A lack of size standards costs small businesses billions

   
 


There are more than 26 million small businesses in the United States. Almost all of them -- 98 percent -- have fewer than 100 employees. Yet, the basic standard for many industries is 500 employees.

A brief look at the problem

When discussing the diversion of federal small business contracts to large corporations, most people are amazed to find out that that a foreign company with 26,000 employees with offices in 17 countries has been considered a small business in the past and has received federal small business contracts.   However, the reality of the matter is that the problem is not one large company receiving federal small business contracts, but dozens.   We estimate that roughly $60 billion a year in federal small business contracts is diverted to large corporations.

Over the years, the Small Business Administration has revised its "size standard" - the numerical definitions for each industry. A recommendation to reduce the basic employee limit to 100 was halted by the SBA in July 2004, despite response comments that were overwhelmingly in support of the reduction.

"Small businesses are the backbone of the American economy," Representative Lynn Woolsey (D-CA) said in June 2004. "By working to change the definition of a small business for government contracts from 500 to 100 employees, federal contracts specifically designed to ensure the success of American small business would go where they belong - to support Americans, not big companies dressed in sheep's clothing."

The Small Business Administration issued the proposed rule change on March 19, 2004, stating its intention to reduce and simplify the number of size standards. The proposed rule would have helped millions of truly small businesses compete for government contracts. However, the proposal was withdrawn because it would have reclassified as large businesses more than 34,000 firms currently recognized as small businesses.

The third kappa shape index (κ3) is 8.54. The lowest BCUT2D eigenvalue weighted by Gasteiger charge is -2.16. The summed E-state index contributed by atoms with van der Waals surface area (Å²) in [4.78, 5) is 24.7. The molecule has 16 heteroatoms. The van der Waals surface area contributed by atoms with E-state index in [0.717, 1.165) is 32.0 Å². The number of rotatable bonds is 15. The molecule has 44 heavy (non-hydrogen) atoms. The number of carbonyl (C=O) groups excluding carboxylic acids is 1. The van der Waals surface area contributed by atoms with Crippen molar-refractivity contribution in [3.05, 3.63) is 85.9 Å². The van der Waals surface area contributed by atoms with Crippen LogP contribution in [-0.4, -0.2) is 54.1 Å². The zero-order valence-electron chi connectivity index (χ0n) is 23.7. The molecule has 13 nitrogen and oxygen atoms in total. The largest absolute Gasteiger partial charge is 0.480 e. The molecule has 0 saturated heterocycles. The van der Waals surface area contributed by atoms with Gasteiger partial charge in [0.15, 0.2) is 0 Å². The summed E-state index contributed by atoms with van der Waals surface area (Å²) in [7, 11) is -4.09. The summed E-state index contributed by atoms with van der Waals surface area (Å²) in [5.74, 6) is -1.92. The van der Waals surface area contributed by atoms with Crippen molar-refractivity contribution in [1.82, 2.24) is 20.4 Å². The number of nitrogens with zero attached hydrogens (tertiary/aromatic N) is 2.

The ASBL is committed to reducing the allowable size of small businesses so that truly small businesses have a fair opportunity to compete for government contracts.

Our progress

  1. 600 large businesses have been stopped - Our information prompted their removal from SBA's database of small businesses.
  2. Victorious in reducing the SBA's Information Technology Value-Added Reseller size standard from 500 to 150.
  3. Gathered overwhelming support for the reduction in the size standard from 500 to 100 when the SBA sought public comment. The support ASBL received came from U.S. Chamber of Commerce, Small Business groups, and concerned small businesses across the country.
  4. Won a series legal battles - Since 2004, the ASBL has won a series of federal lawsuits that have forced federal agencies to release information, which has shown that billions of dollars in federal small business contracts reported as going to small businesses actually wound up in the hands of some of the largest companies in the world.
 
 
 
 
Video: ASBL President Lloyd Chapman with CNN's Lou Dobbs

 

 
 
 

"The SBA awarded
4 of the 6
high dollar procurements,
reported as small
business procurements,
to large companies
at the time of the
procurements.

SBA OIG Report 5-14
February 24, 2005

Documents worth a look..

 

     
     

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